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Pharmacy students collaborate to run health clinic in Peru

Wednesday, September 20, 2017

Loran, Sonja and SapthaFor the third year in a row, Waterloo Pharmacy joined a Solidarity Experiences Abroad (SEA) excursion and sent pharmacy students on a healthcare mission in Peru. Sonya Dhanjal, Loran Ellero-Dionne, and Saptha Navaratnam travelled to South America this summer to support four healthcare clinics in different parts of Lima. Peru has a population of about 31 million, and nearly 10 million of these people live in Lima. Lima is Peru’s capital and the third-largest city in South and Central America.

“I wanted to understand how healthcare works in another country,” says Dhanjal, thinking back to when she applied for the trip. “I was excited by the challenge of running a pharmacy with limited resources and the prospect of getting to use my pharmacy skills in a new way.”

Medications packed into two suitcases The students travelled to Peru with a team of seven physicians, one pharmacist, twenty first year medical students, six undergrads, and a videographer. Their suitcases contained more medications than personal belongings: bringing donations and supplies is common practice for this type of direct aid work. 

The SEA volunteers ran four clinics in total. Ellero-Dionne worked at two in Lima’s more rural and shantytown areas. These clinics were run in partnership with a local organization and the majority of care was provided by Peruvian doctors and medical students, with assistance from a few of the volunteers.

 Dhanjal and Navaratnam were at the clinics in Santa Maria and Policlinico with the rest of the team.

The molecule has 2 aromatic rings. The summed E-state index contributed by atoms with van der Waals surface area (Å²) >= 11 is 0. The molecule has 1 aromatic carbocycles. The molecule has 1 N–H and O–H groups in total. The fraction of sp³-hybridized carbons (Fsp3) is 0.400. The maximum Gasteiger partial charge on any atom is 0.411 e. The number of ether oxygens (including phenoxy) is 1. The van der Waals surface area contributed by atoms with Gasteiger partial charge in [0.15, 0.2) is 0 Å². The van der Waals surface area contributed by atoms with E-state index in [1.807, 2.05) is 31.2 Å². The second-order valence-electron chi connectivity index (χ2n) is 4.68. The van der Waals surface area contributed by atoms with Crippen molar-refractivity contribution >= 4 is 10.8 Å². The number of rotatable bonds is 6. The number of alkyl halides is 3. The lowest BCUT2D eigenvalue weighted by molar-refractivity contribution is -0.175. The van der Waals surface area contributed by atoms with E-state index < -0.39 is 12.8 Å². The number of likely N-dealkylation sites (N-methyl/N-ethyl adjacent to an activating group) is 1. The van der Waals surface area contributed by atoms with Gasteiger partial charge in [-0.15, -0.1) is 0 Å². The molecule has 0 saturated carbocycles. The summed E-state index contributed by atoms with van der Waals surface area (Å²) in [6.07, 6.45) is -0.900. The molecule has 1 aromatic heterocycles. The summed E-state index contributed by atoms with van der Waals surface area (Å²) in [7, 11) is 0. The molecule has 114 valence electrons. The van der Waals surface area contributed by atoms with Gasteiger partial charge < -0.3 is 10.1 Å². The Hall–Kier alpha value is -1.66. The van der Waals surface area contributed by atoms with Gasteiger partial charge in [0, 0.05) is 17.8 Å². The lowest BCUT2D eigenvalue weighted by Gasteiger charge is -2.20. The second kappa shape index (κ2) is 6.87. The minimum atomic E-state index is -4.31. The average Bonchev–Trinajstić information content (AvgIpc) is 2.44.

Medications spread out on tables

“Because we had several clinics, inventory management was a big concern,” explains Dhanjal. “We had limited resources and medications that were close to expiring. During our morning briefings we’d identify which medications expired when. Even if it wasn’t typically used to treat a condition, if a medication was close to expiring and would be safe and effective, we’d prioritize using it so that we could best utilize our stock and serve as many people as possible."

A shantytown in Lima

A typical day involved patients being triaged, receiving a physician consult, and then visiting the pharmacy. The pharmacy students ran the pharmacies at both clinics. They received prescriptions and dispensed medications, working with a translator to counsel patients. For many Peruvians, the SEA clinics are the only opportunity for them to access healthcare all year.

“The clinics made healthcare accessible to people who couldn’t otherwise access it,” says Dhanjal. “It felt good to make a difference at an individual level, but at the same time I was a little conflicted since we couldn’t always address the underlying reasons that prevent access to care. We want to help but we don’t want to make the country rely on non-government organizations for healthcare.”

Blood glucose testing, adapting prescriptions, and managing inventory were essential parts of each day at the clinic. For many patients, poor nutrition or unmanaged chronic conditions were concerns. Antibiotics, multivitamins, and inhalers were some of the most commonly prescribed items, and patients were always grateful to receive medications.

Sonya with a Peruvian patient

 “Exploring Peruvian culture and history was one of my goals in going on the trip,” Dhanjal reflects. “I was surprised at how familiar it felt to serve this community. Even with the language barrier, our patients wanted to feel a connection with those taking care of them, no different from North American patients.”

Macchu Picchu

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